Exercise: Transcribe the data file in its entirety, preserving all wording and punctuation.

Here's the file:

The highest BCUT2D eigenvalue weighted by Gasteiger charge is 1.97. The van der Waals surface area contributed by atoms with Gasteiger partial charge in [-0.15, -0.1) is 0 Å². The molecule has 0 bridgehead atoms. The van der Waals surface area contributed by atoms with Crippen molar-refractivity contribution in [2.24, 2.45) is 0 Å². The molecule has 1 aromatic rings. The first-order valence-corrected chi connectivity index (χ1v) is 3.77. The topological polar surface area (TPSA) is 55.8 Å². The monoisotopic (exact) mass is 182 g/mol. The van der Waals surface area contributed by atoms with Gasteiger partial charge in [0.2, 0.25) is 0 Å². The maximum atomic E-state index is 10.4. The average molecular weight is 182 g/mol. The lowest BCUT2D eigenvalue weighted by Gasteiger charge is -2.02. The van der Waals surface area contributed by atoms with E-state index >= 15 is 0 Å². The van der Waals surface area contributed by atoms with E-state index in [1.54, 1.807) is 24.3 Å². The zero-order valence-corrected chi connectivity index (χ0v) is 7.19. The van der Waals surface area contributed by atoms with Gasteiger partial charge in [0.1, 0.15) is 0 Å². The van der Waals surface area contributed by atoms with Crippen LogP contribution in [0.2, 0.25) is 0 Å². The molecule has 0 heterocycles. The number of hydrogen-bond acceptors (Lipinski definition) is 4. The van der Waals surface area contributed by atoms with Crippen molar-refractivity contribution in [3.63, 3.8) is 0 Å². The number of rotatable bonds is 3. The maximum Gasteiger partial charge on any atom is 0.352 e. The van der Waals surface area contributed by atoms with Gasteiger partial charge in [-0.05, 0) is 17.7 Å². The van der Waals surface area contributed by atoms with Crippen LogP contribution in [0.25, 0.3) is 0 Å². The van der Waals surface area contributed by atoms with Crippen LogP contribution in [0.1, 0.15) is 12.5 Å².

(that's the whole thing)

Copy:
The highest BCUT2D eigenvalue weighted by Gasteiger charge is 1.97. The van der Waals surface area contributed by atoms with Gasteiger partial charge in [-0.15, -0.1) is 0 Å². The molecule has 0 bridgehead atoms. The van der Waals surface area contributed by atoms with Crippen molar-refractivity contribution in [2.24, 2.45) is 0 Å². The molecule has 1 aromatic rings. The first-order valence-corrected chi connectivity index (χ1v) is 3.77. The topological polar surface area (TPSA) is 55.8 Å². The monoisotopic (exact) mass is 182 g/mol. The van der Waals surface area contributed by atoms with Gasteiger partial charge in [0.2, 0.25) is 0 Å². The maximum atomic E-state index is 10.4. The average molecular weight is 182 g/mol. The lowest BCUT2D eigenvalue weighted by Gasteiger charge is -2.02. The van der Waals surface area contributed by atoms with E-state index >= 15 is 0 Å². The van der Waals surface area contributed by atoms with E-state index in [1.54, 1.807) is 24.3 Å². The zero-order valence-corrected chi connectivity index (χ0v) is 7.19. The van der Waals surface area contributed by atoms with Gasteiger partial charge in [0.1, 0.15) is 0 Å². The van der Waals surface area contributed by atoms with Crippen LogP contribution in [0.2, 0.25) is 0 Å². The molecule has 0 heterocycles. The number of hydrogen-bond acceptors (Lipinski definition) is 4. The van der Waals surface area contributed by atoms with Crippen molar-refractivity contribution in [3.63, 3.8) is 0 Å². The number of rotatable bonds is 3. The maximum Gasteiger partial charge on any atom is 0.352 e. The van der Waals surface area contributed by atoms with Gasteiger partial charge in [-0.05, 0) is 17.7 Å². The van der Waals surface area contributed by atoms with Crippen LogP contribution in [0.25, 0.3) is 0 Å². The van der Waals surface area contributed by atoms with Crippen LogP contribution in [0.1, 0.15) is 12.5 Å².